The region’s dairy sector has suffered serious decline in the past five years, with the loss of more than 100 businesses.
Some 800 dairy farmers operated in Yorkshire and the Humber in 2008 and now, just 655 remain, figures from DairyCo show as industry leaders warned of ailing investor confidence and called for a massive push to champion British food and farming or face an even greater challenge in feeding the nation.
Dairy farming was particularly badly hit in North Yorkshire by the demise of Dairy Farmers of Britain, the co-operative milk processor which went into receivership in June 2009.
Many small farmers in the Dales have been unable to find alternative buyers for their milk.
There has been an increase in milk prices in recent months but producers are still earning too little to invest in dated milking parlours, said Nick Everington, chief executive of the Royal Association of British Dairy Farmers.
“While we welcome the recent price increases which together with lower feed costs have contributed to an increase in margin over purchased feed, we continue to argue they’re insufficient, not only for farmers to maintain their business status quo, but also for reinvestment purposes and to subsequently prompt a firm commitment to the sector,” he said.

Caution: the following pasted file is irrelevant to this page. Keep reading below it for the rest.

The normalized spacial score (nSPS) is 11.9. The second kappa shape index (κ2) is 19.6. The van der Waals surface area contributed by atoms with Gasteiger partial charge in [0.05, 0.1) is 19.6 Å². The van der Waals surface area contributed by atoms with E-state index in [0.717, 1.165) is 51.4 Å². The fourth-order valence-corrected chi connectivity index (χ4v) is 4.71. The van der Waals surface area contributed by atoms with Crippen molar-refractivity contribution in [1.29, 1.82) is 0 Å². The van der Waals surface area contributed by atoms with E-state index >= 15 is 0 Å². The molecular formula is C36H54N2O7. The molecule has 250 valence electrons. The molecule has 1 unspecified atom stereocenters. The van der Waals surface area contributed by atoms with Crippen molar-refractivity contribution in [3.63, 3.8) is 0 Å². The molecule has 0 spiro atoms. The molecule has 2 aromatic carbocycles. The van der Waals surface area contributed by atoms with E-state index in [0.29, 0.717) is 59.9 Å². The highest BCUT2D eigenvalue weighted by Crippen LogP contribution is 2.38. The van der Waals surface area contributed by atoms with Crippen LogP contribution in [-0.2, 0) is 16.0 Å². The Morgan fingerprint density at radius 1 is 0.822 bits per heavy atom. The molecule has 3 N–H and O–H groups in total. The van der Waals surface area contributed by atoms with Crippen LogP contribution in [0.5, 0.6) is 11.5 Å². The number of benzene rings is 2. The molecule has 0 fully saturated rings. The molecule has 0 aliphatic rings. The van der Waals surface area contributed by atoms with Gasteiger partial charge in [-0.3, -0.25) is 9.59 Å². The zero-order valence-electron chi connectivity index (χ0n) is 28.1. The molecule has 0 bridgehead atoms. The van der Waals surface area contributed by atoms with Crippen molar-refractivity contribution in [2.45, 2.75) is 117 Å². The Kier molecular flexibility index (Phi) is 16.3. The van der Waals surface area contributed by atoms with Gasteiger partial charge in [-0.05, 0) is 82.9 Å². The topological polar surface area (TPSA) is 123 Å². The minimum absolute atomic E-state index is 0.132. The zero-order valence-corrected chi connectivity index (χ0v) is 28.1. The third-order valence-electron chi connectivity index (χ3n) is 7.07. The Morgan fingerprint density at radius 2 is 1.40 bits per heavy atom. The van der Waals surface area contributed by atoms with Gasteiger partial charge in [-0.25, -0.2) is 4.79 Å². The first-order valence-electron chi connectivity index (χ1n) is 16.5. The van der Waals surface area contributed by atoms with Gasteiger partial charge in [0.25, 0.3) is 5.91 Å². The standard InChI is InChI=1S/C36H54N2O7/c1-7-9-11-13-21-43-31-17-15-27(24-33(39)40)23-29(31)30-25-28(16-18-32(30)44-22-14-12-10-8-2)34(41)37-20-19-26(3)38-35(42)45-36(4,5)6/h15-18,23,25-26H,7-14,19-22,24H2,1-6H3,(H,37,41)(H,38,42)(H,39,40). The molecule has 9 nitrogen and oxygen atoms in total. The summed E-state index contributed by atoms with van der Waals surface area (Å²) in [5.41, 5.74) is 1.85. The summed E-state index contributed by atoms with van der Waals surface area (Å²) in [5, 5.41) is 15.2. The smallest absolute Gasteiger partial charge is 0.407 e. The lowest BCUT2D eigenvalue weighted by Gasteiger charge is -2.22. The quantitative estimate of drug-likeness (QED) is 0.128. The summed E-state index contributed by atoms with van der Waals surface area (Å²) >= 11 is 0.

“For a sustainable dairy farming business, all British producers require a fair price for their milk, one that not only covers the cost of production, but also allows sufficient income for reinvestment.”
The UK farm gate milk monthly price ranged between 28.99p and 33.76p per litre in July.
Despite a better milk price, Nigel Watson, a dairy farmer at Mount Pleasant Farm near Driffield, is deciding whether to invest in his milk parlour or exit the sector completely. “Only seven or eight years ago there were eight dairy farms in our village and now there’s just two. We have taken some of the slack of producers that have gone out but not all. We now have 150 cows.
“Some came out because they came to a crunch point where they had to decide to make a big investment or not and if you’re getting on a bit you stop and think whether that’s something you’re prepared to do.
“We’re looking at putting robotic milkers in but you’re looking at about £2,000 a cow. We have got to try and justify that in terms of our lifestyle and financial returns.
“There are a lot of people around my age in the industry, in their late 40s or early 50s, having the same thoughts.”
In the poultry sector, farmers operating mixed farms have been driven away from keeping birds, said Richard Griffiths, director of food policy at the British Poultry Council who identified a move towards larger poultry units to justify the cost of rearing birds.
“It’s gone from poultry being an add-on to a mixed farm to being more popular for dedicated large-scale poultry farms because of the investment needed to make it economically viable. For the average poultry farm now you’re looking at about six sheds with 20,000 birds in each.
“At the other end of the scale we are seeing some consistency with seasonal producers – geese and turkeys. It’s really that middle ground where people have a few thousand birds that they can’t make it commercially viable.”